Hard news makes readers pay attention to ads, research says



New research shows that news stories that pack a punch work harder for advertisers.

The new neuroscience research from Britain's Newsworks with Neuro-Insight indicates that ads which appear around hard news stories on newsbrand sites elicit more and higher peaks in memory encoding and emotional intensity than ads in soft news stories.

The results were being presented today at an IAB 'town hall' event by Newsworks' insight director Denise Turner, and show that the news environment can create high engagement and memory encoding for advertisers in both hard and soft news contexts.

She says there is no evidence that hard news stories create dislike - in fact, hard news stories generate a higher "approach" response, rather than a negative withdrawal response. "These findings call into question an over-zealous approach to brand safety, for example, through blacklisting and keyword blocking.

The research measured participants' brain responses to ads in different types of stories, analysing a number of sites in the brain in order to identify key research metrics:

Long-term memory encoding - Memory encoding is key because it correlates with decision-making and purchase intent. It is measured for both left brain (detail and language) and right brain (more global aspects of processing)

Engagement - Engagement is an indicator of how involved people are, and is generally triggered by material that is of personal relevance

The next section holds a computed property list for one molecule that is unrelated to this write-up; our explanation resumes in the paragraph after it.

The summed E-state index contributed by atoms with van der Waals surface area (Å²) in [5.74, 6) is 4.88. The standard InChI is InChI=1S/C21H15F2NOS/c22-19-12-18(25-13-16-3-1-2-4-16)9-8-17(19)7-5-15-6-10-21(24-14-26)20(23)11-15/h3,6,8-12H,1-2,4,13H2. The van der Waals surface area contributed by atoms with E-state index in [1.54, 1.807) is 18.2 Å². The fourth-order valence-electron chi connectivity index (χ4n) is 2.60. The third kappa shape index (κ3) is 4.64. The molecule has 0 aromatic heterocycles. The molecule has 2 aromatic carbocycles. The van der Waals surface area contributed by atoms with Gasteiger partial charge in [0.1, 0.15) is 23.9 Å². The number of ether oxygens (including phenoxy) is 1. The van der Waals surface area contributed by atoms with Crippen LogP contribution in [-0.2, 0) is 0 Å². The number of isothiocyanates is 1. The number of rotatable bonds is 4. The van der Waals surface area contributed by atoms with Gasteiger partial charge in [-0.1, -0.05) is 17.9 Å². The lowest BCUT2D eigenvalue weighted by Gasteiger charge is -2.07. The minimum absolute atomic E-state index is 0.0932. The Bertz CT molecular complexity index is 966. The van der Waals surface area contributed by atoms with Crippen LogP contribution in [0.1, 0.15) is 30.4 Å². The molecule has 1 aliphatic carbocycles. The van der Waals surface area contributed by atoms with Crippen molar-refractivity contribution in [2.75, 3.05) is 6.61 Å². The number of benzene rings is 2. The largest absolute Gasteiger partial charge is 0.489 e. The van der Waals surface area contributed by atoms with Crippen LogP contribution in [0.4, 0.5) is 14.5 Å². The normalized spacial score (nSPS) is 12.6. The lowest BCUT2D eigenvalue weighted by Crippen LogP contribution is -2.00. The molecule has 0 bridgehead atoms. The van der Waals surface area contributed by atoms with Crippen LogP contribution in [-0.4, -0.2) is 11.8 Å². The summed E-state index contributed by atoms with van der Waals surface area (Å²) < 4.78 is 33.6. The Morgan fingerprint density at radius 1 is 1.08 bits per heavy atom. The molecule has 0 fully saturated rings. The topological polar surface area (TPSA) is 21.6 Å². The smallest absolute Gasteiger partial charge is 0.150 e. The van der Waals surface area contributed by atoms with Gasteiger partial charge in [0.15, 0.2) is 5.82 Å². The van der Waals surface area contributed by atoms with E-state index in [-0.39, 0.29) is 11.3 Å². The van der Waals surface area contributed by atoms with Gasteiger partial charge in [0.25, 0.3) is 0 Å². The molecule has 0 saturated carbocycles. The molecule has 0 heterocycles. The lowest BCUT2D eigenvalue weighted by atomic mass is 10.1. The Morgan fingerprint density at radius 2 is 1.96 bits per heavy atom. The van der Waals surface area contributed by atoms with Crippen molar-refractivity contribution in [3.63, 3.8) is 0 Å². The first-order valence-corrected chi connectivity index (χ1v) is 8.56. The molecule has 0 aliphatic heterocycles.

Emotional intensity - Emotional intensity relates to the strength of emotion being experienced

Results show that the average dwell time is 1.4 times higher for advertising in hard news stories, which creates potential for brands to capitalise on the increased attention of readers.

The research indicates that people's brains are more actively engaged in a hard news environment and there is more likelihood of key advertising messages being absorbed. This is because of the higher and more frequent peaks in memory encoding and emotional intensity.

Neuro-Insight also explored conscious responses to ads in hard and soft news stories in newsbrand content, to compare with the unconscious brain responses measured by neuroscience. They found that people can easily distinguish between hard and soft news stories and describe the emotions provoked, and that just because something is difficult, it can still be enjoyed:

86 per cent agree that they "know that the role of newsbrands is to keep me up to date with all kinds of stories and that sometimes they can be upsetting or shocking"

89 per cent "like browsing my newsbrands and coming across new things"

Although some people prefer ads in a soft news context, others feel that ads in a hard news story are more trusted

Denise Turner says it was already known that trusted newsbrand environments benefit advertiser brands, in terms of higher attention, stronger brand responses and better value. "But there was a concern about the impact of appearing around hard news stories. While care needs to be taken, this research suggests that the current tools for assessing brand safety are too blunt. We need to think less about bans and more about defining suitable contexts so that brands can reap the rewards of conveying their messages to a highly attentive, intensely engaged audience in a compelling, emotionally powerful context."

Methodology: 133 participants took part, aged 18-65 years, 50 per cent print and 50 per cent online newsbrand readers.

Following the launch event, Newsworks will be working with the IAB and industry partners to develop best practice guidelines to ensure that brands can safely take advantage of the great environment that published media offers.

Read the full research story here.